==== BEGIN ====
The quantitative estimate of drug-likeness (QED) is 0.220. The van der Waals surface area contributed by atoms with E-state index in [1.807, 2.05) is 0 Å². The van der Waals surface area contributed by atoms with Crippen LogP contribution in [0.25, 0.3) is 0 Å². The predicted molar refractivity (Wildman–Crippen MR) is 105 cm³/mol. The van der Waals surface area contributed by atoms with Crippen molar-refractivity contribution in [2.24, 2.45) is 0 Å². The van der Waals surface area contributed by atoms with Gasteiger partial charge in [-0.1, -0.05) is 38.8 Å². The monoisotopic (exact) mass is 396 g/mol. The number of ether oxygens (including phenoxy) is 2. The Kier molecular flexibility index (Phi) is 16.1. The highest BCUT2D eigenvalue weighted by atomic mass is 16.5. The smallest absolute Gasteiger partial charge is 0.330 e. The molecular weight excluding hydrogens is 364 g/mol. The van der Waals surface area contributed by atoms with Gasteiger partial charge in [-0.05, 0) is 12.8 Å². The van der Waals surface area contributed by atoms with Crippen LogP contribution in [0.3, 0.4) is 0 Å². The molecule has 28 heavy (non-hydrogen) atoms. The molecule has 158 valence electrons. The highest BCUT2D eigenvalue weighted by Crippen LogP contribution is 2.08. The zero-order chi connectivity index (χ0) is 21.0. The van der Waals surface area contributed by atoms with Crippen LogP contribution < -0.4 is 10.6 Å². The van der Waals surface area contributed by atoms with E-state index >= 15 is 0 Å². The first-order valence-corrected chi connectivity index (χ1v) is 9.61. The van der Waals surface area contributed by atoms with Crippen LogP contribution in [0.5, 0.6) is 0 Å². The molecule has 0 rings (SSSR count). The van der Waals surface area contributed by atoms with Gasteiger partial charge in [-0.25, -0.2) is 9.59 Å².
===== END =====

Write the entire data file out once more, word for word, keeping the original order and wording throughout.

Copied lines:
The quantitative estimate of drug-likeness (QED) is 0.220. The van der Waals surface area contributed by atoms with E-state index in [1.807, 2.05) is 0 Å². The van der Waals surface area contributed by atoms with Crippen LogP contribution in [0.25, 0.3) is 0 Å². The predicted molar refractivity (Wildman–Crippen MR) is 105 cm³/mol. The van der Waals surface area contributed by atoms with Crippen molar-refractivity contribution in [2.24, 2.45) is 0 Å². The van der Waals surface area contributed by atoms with Gasteiger partial charge in [-0.1, -0.05) is 38.8 Å². The monoisotopic (exact) mass is 396 g/mol. The number of ether oxygens (including phenoxy) is 2. The Kier molecular flexibility index (Phi) is 16.1. The highest BCUT2D eigenvalue weighted by atomic mass is 16.5. The smallest absolute Gasteiger partial charge is 0.330 e. The molecular weight excluding hydrogens is 364 g/mol. The van der Waals surface area contributed by atoms with Gasteiger partial charge in [-0.05, 0) is 12.8 Å². The van der Waals surface area contributed by atoms with Crippen LogP contribution in [0.3, 0.4) is 0 Å². The molecule has 28 heavy (non-hydrogen) atoms. The molecule has 158 valence electrons. The highest BCUT2D eigenvalue weighted by Crippen LogP contribution is 2.08. The zero-order chi connectivity index (χ0) is 21.0. The van der Waals surface area contributed by atoms with Crippen LogP contribution < -0.4 is 10.6 Å². The van der Waals surface area contributed by atoms with E-state index >= 15 is 0 Å². The first-order valence-corrected chi connectivity index (χ1v) is 9.61. The van der Waals surface area contributed by atoms with Crippen LogP contribution in [0.5, 0.6) is 0 Å². The molecule has 0 rings (SSSR count). The van der Waals surface area contributed by atoms with Gasteiger partial charge in [-0.25, -0.2) is 9.59 Å².